The charity says this suggests new people are being reached.

  10. Education president seeks details of teachers’ concerns

    Guernsey Press

    Education president Paul Le Pelley has pledged to dig deeper into teachers’ concerns after it was revealed that almost two-thirds had thought of quitting in the last year.

  11. States spend £585,940 on printing in half a year

    Chris Quevatre

    BBC News Online

    States departments in Jersey spent £585,940 on printing and copying in the second half of 2016.

    The figure, published from a freedom of information request, is broken down into departments, with education spending the most.

    The States use an outside contractor for all its printing, which includes hard copies of reports and documents, as well as the office printing requirements.

    The top two departments were:

    • Education: £242,349
    • Health and Social Services: £163,399
    Stack of paper
  12. Domestic abuse charity looks to recruit Guernsey representative

    BBC Radio Guernsey

    A UK charity which raises awareness of domestic violence issues is looking to recruit a worker to teach Guernsey secondary school pupils the dangers of abuse in personal relationships.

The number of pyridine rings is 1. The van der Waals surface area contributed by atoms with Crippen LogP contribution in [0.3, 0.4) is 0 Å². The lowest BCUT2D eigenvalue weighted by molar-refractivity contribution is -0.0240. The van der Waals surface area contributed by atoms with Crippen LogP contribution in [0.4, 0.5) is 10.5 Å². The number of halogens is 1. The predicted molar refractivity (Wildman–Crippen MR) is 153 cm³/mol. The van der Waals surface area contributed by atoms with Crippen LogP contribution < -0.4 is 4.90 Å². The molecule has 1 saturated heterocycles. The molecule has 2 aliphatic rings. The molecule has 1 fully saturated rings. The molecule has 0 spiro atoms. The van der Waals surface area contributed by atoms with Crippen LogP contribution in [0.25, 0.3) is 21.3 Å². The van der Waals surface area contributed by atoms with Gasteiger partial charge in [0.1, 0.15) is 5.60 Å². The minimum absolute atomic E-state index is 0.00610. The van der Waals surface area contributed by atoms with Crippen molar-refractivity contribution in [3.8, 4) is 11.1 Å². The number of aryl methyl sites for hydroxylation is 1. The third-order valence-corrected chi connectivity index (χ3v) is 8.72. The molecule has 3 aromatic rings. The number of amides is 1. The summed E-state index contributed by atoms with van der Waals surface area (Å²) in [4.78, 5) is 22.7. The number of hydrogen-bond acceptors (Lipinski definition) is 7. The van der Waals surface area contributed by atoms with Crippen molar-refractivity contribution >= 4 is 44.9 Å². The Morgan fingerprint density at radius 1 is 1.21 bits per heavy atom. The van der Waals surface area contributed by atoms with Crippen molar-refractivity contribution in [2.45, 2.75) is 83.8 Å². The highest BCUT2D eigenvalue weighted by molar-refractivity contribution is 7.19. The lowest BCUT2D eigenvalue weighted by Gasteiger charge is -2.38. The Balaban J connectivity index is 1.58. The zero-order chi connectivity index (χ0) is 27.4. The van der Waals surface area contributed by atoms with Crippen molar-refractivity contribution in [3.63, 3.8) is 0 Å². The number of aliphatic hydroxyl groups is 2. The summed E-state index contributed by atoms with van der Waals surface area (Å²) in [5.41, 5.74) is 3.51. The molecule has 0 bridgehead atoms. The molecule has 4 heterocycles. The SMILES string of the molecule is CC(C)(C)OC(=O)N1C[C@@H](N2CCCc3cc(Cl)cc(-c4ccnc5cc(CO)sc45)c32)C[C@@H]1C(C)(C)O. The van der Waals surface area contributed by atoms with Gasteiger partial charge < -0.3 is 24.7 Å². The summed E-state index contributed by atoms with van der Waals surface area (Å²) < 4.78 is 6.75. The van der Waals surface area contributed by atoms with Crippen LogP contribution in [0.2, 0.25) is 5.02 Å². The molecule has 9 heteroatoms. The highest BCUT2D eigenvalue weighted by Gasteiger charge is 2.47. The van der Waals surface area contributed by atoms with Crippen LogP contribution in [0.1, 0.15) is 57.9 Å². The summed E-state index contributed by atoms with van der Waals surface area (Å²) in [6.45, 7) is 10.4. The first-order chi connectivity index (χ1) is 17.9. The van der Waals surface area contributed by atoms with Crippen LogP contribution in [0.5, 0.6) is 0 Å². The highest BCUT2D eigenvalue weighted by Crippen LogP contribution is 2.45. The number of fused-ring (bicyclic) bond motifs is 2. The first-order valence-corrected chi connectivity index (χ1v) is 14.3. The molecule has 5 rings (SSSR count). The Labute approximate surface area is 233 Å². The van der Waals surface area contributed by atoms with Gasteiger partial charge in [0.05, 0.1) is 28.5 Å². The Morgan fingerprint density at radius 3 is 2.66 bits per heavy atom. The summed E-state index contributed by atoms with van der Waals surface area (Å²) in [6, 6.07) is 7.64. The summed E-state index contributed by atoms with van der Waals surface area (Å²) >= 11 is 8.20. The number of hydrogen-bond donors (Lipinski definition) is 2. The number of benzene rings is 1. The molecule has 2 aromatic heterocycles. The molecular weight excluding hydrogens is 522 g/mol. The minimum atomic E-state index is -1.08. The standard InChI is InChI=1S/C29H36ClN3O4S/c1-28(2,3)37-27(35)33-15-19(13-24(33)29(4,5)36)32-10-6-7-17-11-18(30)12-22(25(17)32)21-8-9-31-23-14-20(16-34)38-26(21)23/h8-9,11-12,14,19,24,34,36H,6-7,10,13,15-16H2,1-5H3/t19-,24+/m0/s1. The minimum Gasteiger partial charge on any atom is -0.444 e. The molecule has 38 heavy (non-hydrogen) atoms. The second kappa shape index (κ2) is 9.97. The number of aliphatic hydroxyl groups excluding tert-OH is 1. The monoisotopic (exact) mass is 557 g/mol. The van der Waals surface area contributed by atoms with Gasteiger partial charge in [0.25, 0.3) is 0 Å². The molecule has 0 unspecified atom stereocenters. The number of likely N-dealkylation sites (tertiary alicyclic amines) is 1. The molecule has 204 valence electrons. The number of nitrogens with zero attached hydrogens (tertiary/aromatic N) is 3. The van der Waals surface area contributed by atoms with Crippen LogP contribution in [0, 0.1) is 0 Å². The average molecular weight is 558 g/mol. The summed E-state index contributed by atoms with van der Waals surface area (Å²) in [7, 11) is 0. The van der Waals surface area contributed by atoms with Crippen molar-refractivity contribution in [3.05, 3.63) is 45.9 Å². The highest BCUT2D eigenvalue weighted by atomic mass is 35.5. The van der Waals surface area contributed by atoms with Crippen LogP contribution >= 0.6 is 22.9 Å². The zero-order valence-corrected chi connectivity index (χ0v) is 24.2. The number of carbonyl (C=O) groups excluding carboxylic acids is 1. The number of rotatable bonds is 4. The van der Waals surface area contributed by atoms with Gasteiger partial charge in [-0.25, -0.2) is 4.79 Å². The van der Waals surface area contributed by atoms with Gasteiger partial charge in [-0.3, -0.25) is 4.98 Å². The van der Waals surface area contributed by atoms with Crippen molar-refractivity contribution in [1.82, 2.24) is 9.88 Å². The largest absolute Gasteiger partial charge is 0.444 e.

The Hampton Trust will be running some personal, social, and health education lessons on the subject for children aged 11 to 16.

    Domestic abuse

    The Trust has been working with Guernsey's States as part of its Domestic Abuse Strategy since 2011.

    Its Domestic Abuse Relationship Education programme highlights both domestic abuse and healthy relationships amongst young people in Guernsey and Alderney.

  13. Guernsey to hold Trump protest

    Chris Quevatre

    BBC News Online

    A protest against the policies of the president of the United States has been organised in Guernsey.

    Taking place on Monday 20 February, the event is coordinated with the UK parliament debate on the state visit of Donald Trump.

    The organisers say they hope people will attend to show "commitment to peace, equality and justice".

    Trump protest page
  14. Jersey bus pass: Do you qualify for a ticket to ride?

    Chris Quevatre

    BBC News Online

    The States of Jersey have been working together with LibertyBus and health professionals to provide a free bus service for people with long-term disabilities who aren't able to drive.

    To qualify for one of the free passes - which you can apply for now - you must be an ordinary resident in Jersey, have been living in the island for the last five years, be more than five years old, not be entitled to an older person's concessionary pass, and have a disability that meets the qualifying criteria, which are listed as:

    • sight impaired and severely sight impaired, such that the condition prevents you from driving
    • severely or profoundly deaf, to the extent that the condition prevents you from driving